For most children in Russia, kindergarten is the first step in a their education and the first experience of a life outside the family. This is a stage that many disabled children miss out on because mainstream kindergartens aren’t equipped to look after them. There just aren’t enough places in mainstream or special provision.
This term we hope that more children with special needs will have a more positive start in kindergartens, and that the staff will feel more confident meeting their needs. Our partner organisation, Physical Rehabilitation, in St Petersburg has been running a programme particularly aimed at training kindergarten staff Continue reading Kindergartens equipped to look after disabled children
Download our summer newsletter to find out more about the summer camps we will be funding this year. This includes the unique perspective of one of the volunteers helping on the Sunflower summer camp for parents who grew up in orphanages and their children. We also have a full report on the training visit our colleagues from St Petersburg and Moscow made to Krakow to get new ideas on helping children with complex disabilities to communicate. From Georgia, our colleagues at Mkurnali report on the vulnerable young people that they have saved from prison recently.
Download our winter newsletter to find out how our Alternative Technology programme helps find different ways to communicate for young disabled people who cannot speak, how we hosted Father Lev and his helpers from the Kondopoga Parish in the UK and about their plans after their return to Karelia, how Sunflower helps Russian orphans to be independent, and how our legal programme run by Mkurnali helps save young people from prison.
We all take being able to communicate for granted, but just imagine if, aged just 15, you had had to face spending the rest of your life virtually house-bound and unable to communicate with anyone. This is the future for many disabled people like Gleb in Russia today without our help. This is why we are launching our Christmas appeal to bring them the chance to communicate.
Our Alternative Technology programme is about finding different ways to communicate for disabled young people who can’t speak and may never speak. It is about opening up the world and giving them the possibility of making friends. And it works!
Gleb is 19 and an only child. He does not speak because of a rare genetic syndrome, which affected his development from the first months of his life. He needs to be accompanied and helped in his daily life. Gleb is a sociable and determined young man and he is happiest when he is busy. But he can only communicate by a gesture or a sound so communication is critical for his development, making new friends and exploring the outside world. Unfortunately there are simply no other facilities in Moscow which can offer disabled young people a chance to be active in the community and give them a different perspective on life.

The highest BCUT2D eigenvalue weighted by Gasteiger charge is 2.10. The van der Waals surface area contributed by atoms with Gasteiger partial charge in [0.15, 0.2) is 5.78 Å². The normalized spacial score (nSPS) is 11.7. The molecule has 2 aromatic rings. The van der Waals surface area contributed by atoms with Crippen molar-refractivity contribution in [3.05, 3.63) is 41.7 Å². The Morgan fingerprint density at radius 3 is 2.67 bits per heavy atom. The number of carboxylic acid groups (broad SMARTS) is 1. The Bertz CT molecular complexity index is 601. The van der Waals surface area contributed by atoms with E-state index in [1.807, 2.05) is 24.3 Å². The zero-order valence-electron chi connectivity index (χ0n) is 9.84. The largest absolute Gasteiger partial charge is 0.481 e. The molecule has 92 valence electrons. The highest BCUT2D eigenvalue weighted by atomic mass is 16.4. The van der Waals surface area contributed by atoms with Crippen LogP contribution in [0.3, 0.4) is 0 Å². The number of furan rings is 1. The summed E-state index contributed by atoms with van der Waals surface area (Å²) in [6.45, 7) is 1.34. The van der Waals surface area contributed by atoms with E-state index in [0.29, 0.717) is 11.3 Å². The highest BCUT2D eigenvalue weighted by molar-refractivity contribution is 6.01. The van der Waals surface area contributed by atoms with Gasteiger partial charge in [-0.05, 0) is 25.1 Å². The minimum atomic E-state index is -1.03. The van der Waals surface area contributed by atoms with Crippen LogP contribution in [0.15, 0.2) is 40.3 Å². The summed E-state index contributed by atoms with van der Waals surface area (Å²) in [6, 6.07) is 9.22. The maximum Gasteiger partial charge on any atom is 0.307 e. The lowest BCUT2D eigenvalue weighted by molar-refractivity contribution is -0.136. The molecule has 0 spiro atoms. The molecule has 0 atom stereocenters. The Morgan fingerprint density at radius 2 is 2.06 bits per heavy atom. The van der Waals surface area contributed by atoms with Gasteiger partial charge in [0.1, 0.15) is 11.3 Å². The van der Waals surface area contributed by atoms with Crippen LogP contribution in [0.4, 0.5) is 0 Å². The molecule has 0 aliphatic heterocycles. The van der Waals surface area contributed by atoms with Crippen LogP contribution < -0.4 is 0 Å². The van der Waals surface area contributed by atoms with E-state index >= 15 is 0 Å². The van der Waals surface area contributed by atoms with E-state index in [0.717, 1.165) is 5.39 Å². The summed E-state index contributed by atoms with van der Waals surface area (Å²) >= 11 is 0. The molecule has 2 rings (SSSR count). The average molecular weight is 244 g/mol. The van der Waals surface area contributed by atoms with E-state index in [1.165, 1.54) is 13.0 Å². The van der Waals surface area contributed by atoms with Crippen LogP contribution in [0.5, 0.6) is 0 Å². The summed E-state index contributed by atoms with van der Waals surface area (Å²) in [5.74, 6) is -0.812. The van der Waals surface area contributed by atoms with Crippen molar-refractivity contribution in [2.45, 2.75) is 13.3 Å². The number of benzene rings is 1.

Zhanna is totally focussed on helping and encouraging her son. Since he was 10, Gleb has been attending sessions at “Communication Space”, our partner charity in Moscow. Since the start of our Alternative Technology programme last year Gleb also began using special books and software which help even more to express himself through signs, symbols and gestures and he is making big progress.
Zhanna says: Alternative communication is the most important aspect of Gleb’s and my lives today. Last week Gleb managed to explain with his communicative book that he played compunter games with someone who wasn’t familiar with alternative communication. That’s great and this means it works! So all my efforts are not in vain. And of course the specialists’ efforts – we could not do it without them.”
Liza’s multiple disabilities have made life more challenging for her and her family. She has cerebral palsy and poor sight. When our colleagues first met Liza she couldn’t sit or stand unaided, or use her left hand. She could only play with the simplest toys, like a rattle, and, being unable to talk or express herself, she easily got frustrated and angry.
Julia Ashmore has recently returned from a visit to St Petersburg to meet our partners. While she was there, she introduced a group of 30 trainee teachers from Leiden in the Netherlands to our colleagues and pupils at Dinamika School for disabled children. They had found out about Dinamika through our website and wanted to find out what education was available to disabled children in Russia. They were positively surprised by what they found. They were particularly impressed by the equipment that teachers at the school had made or adapted themselves to meet the needs of the children, and by the facilities that St Gregory’s had a hand in providing: the model flat for teaching domestic skills, the craft workshop and the well-equipped gym. This was an excellent opportunity to introduce our work to a broader circle of young people and raise our profile and share our plans.
Camilla and her mama are members of our Club for toddlers with impaired hearing that you have generously helped to sponsor. Some time ago she had a cochlear implant fitted and has just come back to the club. A cochlear implant can help replace the sensation of hearing for some deaf people. As soon as she came back we could see that Camilla had changed a lot! She has begun to make a lot of sounds and syllables. Continue reading How our Club for toddlers with impaired hearing helped Camilla learn to talk